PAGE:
101 Ways to Blog as a Book Author – Plus More

Filed under: Author Tips,Blogging Tips — Larry James @ 7:00 am
Tags: ,

John Kremer, Guest Author

We all know that blogging is one of the best ways to get attention in today’s Internet world. A blog is a godsend to your website, bringing it traffic, fans, and more. But you have to post regularly: twice a week or more.

Stuck for what to blog about? Here are some tips for novelists, but the same tips can apply to writers of nonfiction, memoirs, children’s books, business books, and more.

Larry’s Note: Every link in the following list opens in a new browser window so you won’t lose your place!

1. Review other novels or books in your field, especially from other lesser-known novelists or book authors.
2. Write a blog post using the voice of one of your main characters. For nonfiction authors, write a blog post using the voice of Abraham Lincoln, Gandhi, Plato, Teddy Roosevelt, Dr. Oz. Henry David Thoreau or some other famous person in your field.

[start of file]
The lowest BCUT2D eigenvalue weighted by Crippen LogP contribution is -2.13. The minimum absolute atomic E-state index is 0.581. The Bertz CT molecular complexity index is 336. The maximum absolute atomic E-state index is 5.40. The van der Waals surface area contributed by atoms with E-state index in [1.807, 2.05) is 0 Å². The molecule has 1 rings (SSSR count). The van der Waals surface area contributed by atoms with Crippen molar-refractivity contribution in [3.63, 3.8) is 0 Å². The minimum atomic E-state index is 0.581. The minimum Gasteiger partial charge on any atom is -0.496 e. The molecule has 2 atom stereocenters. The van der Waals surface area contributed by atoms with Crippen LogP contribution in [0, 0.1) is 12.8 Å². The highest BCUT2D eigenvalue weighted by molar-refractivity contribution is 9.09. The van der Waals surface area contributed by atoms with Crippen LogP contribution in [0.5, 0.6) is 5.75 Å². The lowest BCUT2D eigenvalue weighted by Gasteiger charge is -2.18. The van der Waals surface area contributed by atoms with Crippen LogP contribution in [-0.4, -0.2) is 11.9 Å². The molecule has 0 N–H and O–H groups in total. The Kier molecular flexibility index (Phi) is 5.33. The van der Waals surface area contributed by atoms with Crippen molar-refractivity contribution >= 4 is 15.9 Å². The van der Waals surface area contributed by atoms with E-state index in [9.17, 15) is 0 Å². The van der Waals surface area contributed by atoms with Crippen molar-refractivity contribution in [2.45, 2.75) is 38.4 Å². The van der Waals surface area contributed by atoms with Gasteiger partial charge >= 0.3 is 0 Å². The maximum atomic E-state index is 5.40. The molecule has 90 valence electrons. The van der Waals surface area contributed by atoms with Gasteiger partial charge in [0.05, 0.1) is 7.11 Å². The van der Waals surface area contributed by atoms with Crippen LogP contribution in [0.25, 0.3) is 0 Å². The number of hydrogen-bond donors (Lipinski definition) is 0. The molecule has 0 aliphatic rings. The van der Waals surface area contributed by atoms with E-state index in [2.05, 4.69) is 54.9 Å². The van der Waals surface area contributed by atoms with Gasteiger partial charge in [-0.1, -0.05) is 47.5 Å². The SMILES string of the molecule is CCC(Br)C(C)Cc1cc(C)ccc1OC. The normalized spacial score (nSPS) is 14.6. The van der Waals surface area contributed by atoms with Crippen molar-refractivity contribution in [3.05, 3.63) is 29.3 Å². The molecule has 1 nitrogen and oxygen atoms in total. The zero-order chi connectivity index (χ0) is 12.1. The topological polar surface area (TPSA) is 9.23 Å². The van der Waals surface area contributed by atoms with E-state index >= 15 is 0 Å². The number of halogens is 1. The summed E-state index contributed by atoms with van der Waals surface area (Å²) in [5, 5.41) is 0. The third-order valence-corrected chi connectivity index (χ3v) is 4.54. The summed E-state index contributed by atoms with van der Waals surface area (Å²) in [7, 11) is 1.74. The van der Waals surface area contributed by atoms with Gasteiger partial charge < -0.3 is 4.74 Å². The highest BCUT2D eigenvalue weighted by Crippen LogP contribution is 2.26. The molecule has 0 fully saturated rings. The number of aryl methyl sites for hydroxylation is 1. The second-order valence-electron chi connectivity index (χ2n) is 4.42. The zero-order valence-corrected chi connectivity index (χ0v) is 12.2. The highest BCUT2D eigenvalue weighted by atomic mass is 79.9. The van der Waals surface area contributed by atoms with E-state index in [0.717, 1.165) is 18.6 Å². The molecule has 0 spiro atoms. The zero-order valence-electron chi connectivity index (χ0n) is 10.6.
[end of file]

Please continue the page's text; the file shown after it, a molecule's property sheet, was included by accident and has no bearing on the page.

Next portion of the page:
blogging3. Have that main character tell some side stories not included in the novel. For nonfiction authors, you can tell stories you did not feature in your book, especially new testimonial stories you receive.
4. Write about the setting – time and/or place. Use some of the research you did to ensure that your novel was accurate.
5. Invite your readers to review your book. Feature their testimonials on your blog.
6. Interview some of your readers: via Q&A text or via an Internet radio show or via a teleseminar.
7. Podcast your book, one section at a time.
8. Write about trends in your genre or subject area.
9. Write about your favorite novelists (especially those that write in your genre) or book authors in your field. Include their photos and a sampling of their books.
10. Answer questions from your readers.
11. Fill in the back stories of some of your minor characters.
12. Write a new story featuring one of those characters.
13. Feature excerpts from your upcoming novels or books. Ask for feedback.
14. Link to the blogs of your favorite authors. Tell readers why those blogs would interest them.